Family History Of Making Fig Preserves
When I was a little kid visiting my grandparents in the South Alabama town called Loxely, I recall moments in the laundry room looking up at all the canned foods my grandmother prepared. They lined the shelves with a range of colors from each of the different fruits and vegetables that my grandfather picked from the gardens. One of my favorite activities was to go out in the yard and pick fresh figs. I enjoyed that natural sweet snack and along with that there was a time for breakfast where I would spread my favorite preserves onto my toast. I would like to share with you this memory with a step-by-step instruction on how to make Fig Preserves presented by my mom who has the recipe memorized. It’s not very difficult and I’m sure you will enjoy this delicious snack. You will need to allow yourself up to 2 hours to make it and a chair or a little helper if you can’t stand for long periods at the stove for stirring.
- Jar lifter
- Canning funnel
- 12, 8-oz canning jelly jars
- 2 lbs figs, unpeeled
- 3 cups granulated sugar
- 1 cup water
- 1/2 lemon, sliced thin
- Run your glass jars through the dishwasher to help sterilize them.
- Rinse figs in cold water.
- Soak figs for about 20 minutes in a large bowl.
- Make a sugary syrup by boiling water and stirring in sugar together in a large saucepan. Keep stirring to prevent the sugar from burning for about 15 minutes.
- When the syrup is clear and thick, add figs and lemon slices.
- Bring to boil over high heat and boil for 1 minute.
- Lower heat and then simmer for 20-25 minutes. Continue to stir.
- Remove from heat.
- Carefully scoop up the clumpy fig pieces and lemon slices and place into a food processor or blender and pulse chop the pieces into a pulp.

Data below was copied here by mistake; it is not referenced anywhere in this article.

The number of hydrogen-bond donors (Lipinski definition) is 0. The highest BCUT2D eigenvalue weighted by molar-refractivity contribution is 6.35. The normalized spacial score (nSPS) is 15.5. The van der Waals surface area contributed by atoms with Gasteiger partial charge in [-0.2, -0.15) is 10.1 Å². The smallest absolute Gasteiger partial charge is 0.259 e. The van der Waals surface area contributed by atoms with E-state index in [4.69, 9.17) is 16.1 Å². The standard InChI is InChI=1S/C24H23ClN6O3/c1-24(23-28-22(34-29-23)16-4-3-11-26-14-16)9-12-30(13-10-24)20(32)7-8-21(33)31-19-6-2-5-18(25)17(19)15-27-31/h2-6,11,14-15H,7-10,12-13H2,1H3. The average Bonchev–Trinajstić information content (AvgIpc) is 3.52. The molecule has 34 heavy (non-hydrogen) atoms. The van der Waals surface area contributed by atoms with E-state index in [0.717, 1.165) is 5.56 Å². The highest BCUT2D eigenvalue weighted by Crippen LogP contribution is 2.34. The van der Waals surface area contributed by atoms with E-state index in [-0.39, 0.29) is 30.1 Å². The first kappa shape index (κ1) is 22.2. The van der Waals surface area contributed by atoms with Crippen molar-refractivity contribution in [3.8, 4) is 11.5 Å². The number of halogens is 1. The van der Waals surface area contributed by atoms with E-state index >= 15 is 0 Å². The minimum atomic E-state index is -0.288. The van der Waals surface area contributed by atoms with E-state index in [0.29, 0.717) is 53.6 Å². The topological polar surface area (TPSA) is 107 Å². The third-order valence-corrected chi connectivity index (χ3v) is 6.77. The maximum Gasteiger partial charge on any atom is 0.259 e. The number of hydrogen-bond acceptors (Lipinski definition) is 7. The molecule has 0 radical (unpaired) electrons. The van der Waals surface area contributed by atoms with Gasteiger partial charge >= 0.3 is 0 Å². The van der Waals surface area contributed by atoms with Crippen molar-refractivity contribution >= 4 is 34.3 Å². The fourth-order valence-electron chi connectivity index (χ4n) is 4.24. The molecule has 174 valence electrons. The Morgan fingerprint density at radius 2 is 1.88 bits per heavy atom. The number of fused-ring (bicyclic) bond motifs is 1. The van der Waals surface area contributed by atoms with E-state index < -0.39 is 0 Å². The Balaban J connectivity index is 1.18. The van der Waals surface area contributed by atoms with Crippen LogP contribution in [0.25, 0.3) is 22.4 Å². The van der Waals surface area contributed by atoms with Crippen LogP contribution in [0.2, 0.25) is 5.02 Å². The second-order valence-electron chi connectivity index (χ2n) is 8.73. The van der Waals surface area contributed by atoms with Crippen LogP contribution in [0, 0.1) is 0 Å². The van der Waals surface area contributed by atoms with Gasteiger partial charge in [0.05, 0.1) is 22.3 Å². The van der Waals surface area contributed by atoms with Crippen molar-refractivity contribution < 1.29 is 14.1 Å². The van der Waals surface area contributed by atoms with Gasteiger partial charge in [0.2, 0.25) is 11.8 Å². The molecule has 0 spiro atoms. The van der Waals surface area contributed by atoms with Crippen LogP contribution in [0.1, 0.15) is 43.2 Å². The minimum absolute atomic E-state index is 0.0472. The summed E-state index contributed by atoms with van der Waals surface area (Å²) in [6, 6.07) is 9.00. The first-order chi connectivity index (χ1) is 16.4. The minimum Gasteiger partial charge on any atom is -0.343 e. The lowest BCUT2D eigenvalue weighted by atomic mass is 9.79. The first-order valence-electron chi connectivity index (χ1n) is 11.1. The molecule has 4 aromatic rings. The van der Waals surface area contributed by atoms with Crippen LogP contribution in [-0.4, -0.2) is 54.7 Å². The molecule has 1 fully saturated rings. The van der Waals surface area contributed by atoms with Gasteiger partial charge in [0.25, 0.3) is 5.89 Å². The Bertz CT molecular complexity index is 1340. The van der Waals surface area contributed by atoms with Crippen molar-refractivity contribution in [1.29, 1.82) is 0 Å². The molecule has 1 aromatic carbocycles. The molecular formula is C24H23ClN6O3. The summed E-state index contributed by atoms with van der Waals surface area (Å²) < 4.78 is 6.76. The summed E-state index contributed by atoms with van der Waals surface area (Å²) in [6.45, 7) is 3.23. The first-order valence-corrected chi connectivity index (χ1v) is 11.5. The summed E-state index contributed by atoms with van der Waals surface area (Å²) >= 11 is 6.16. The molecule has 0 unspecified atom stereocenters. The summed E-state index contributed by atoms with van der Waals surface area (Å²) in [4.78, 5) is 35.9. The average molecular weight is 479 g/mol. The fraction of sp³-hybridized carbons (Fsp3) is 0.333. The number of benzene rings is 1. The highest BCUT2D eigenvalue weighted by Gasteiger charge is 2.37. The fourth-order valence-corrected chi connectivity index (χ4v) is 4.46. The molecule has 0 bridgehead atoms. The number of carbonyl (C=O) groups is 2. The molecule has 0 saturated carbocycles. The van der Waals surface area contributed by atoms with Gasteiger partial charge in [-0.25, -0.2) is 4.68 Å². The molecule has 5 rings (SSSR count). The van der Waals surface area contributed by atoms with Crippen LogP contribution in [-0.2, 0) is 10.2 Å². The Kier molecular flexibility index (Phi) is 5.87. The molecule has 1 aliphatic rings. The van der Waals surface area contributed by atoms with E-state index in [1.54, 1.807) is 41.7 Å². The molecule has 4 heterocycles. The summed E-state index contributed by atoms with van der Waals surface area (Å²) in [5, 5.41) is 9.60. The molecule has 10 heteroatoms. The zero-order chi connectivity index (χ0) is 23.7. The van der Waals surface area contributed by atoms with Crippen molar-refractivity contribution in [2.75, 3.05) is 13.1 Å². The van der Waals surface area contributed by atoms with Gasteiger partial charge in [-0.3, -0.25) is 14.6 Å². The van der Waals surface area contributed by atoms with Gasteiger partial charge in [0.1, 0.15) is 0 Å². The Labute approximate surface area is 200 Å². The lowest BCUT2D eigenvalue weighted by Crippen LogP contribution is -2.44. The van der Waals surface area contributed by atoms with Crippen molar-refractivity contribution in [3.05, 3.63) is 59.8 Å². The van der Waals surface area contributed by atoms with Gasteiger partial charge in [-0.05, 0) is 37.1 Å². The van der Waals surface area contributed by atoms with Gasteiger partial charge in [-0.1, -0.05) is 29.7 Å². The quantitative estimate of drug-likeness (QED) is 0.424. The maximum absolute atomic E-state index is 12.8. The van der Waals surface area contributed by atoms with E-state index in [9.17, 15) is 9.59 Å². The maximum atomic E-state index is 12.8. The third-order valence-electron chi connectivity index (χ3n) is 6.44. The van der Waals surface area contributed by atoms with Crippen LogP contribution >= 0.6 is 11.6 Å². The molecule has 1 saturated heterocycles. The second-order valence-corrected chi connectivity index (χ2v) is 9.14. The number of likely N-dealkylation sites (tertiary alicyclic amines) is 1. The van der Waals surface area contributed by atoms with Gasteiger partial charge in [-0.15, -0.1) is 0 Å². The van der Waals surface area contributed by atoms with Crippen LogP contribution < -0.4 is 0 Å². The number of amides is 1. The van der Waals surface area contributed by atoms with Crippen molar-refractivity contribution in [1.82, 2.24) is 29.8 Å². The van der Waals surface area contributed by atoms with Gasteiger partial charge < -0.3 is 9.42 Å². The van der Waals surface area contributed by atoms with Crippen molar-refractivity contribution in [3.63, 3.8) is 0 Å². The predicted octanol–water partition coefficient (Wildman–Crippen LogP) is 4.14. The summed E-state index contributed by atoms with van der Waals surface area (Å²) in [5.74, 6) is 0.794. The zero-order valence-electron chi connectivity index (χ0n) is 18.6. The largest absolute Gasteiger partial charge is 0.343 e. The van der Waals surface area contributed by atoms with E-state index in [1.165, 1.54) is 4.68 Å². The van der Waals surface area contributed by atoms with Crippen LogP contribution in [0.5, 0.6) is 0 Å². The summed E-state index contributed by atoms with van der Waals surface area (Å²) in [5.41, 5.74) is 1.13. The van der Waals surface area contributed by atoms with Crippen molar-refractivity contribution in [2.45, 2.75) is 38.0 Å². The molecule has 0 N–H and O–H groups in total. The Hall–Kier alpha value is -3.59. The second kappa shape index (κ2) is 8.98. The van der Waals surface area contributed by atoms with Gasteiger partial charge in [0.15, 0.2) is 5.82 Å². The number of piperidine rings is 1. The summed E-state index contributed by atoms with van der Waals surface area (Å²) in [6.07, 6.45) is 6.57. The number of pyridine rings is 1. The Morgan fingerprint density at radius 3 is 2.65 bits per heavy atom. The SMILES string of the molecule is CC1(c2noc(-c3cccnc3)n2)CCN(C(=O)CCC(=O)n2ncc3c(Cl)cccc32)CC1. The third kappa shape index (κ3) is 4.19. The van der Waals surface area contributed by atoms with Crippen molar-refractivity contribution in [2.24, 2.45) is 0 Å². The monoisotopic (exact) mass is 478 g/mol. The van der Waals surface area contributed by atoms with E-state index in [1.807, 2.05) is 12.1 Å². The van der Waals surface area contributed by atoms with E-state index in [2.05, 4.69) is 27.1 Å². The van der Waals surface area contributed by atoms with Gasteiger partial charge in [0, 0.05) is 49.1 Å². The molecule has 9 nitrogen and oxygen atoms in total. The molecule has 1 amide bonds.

- Return the pulp back into the saucepan that contains the redish syrupy mixture.
- Bring to a boil and then turn to a low heat.
- Stir for 40 minutes or until you’ve reached a desired thick consistency.
- Place glass jars into a large saucepan filled with water and bring to a boil for a few minutes.
- Place canning lids in a small saucepan filled with water and heat to a low boil.
- Remove a few jars and place on a towel.
- Place funnel over a jar and then carefully ladle the pulp to fill the jar.
- Clean the top edge of the jar with a towel.
- Cover jars with the canning lids and loosely screw the retainer ring onto the jar. Do not tighten.
- Carefully place the jars into a saucepan covered completely with boiling water for 10 minutes. (you may use the saucepan that you boiled the jars in earlier).
- Repeat steps 15-19 until all the jars have been filled. (you might be able to do this with 9 jars at a time depending on how large the saucepan is in step 18).
- Remove the jars from the water and place on a towel. After about a minute, you will hear a pop sound of the lids sucking into place as the jars cool.
- Don’t tighten the retainer rings, otherwise you could break the seal.
*A special thanks to my mom for finding this recipe and for the necessary recipe modifications to make the perfect fig preserves. She did all the work in the above photos. All I did was stir when she couldn’t stand for long periods of time.